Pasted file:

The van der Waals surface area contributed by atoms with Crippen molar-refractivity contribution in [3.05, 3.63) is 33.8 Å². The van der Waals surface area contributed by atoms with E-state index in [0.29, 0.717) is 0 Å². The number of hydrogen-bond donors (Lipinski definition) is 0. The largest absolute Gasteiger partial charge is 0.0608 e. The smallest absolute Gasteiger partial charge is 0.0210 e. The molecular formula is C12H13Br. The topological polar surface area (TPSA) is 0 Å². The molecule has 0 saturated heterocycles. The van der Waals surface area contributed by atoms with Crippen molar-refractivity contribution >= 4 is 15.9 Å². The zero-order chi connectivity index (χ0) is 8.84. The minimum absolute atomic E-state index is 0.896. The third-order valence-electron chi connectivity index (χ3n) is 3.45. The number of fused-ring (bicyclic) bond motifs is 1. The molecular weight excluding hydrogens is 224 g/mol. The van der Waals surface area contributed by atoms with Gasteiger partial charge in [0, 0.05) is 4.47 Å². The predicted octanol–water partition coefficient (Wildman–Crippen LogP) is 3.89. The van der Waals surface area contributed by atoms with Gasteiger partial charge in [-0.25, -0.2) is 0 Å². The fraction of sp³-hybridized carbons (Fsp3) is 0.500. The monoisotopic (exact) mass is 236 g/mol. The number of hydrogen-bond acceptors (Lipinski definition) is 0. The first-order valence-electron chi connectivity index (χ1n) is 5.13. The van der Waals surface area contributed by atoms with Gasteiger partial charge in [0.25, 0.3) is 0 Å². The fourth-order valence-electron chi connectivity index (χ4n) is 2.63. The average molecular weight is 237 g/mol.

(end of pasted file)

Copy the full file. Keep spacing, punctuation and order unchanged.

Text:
The van der Waals surface area contributed by atoms with Crippen molar-refractivity contribution in [3.05, 3.63) is 33.8 Å². The van der Waals surface area contributed by atoms with E-state index in [0.29, 0.717) is 0 Å². The number of hydrogen-bond donors (Lipinski definition) is 0. The largest absolute Gasteiger partial charge is 0.0608 e. The smallest absolute Gasteiger partial charge is 0.0210 e. The molecular formula is C12H13Br. The topological polar surface area (TPSA) is 0 Å². The molecule has 0 saturated heterocycles. The van der Waals surface area contributed by atoms with Crippen molar-refractivity contribution >= 4 is 15.9 Å². The zero-order chi connectivity index (χ0) is 8.84. The minimum absolute atomic E-state index is 0.896. The third-order valence-electron chi connectivity index (χ3n) is 3.45. The number of fused-ring (bicyclic) bond motifs is 1. The molecular weight excluding hydrogens is 224 g/mol. The van der Waals surface area contributed by atoms with Gasteiger partial charge in [0, 0.05) is 4.47 Å². The predicted octanol–water partition coefficient (Wildman–Crippen LogP) is 3.89. The van der Waals surface area contributed by atoms with Gasteiger partial charge in [-0.25, -0.2) is 0 Å². The fraction of sp³-hybridized carbons (Fsp3) is 0.500. The monoisotopic (exact) mass is 236 g/mol. The number of hydrogen-bond acceptors (Lipinski definition) is 0. The first-order valence-electron chi connectivity index (χ1n) is 5.13. The van der Waals surface area contributed by atoms with Gasteiger partial charge in [0.25, 0.3) is 0 Å². The fourth-order valence-electron chi connectivity index (χ4n) is 2.63. The average molecular weight is 237 g/mol.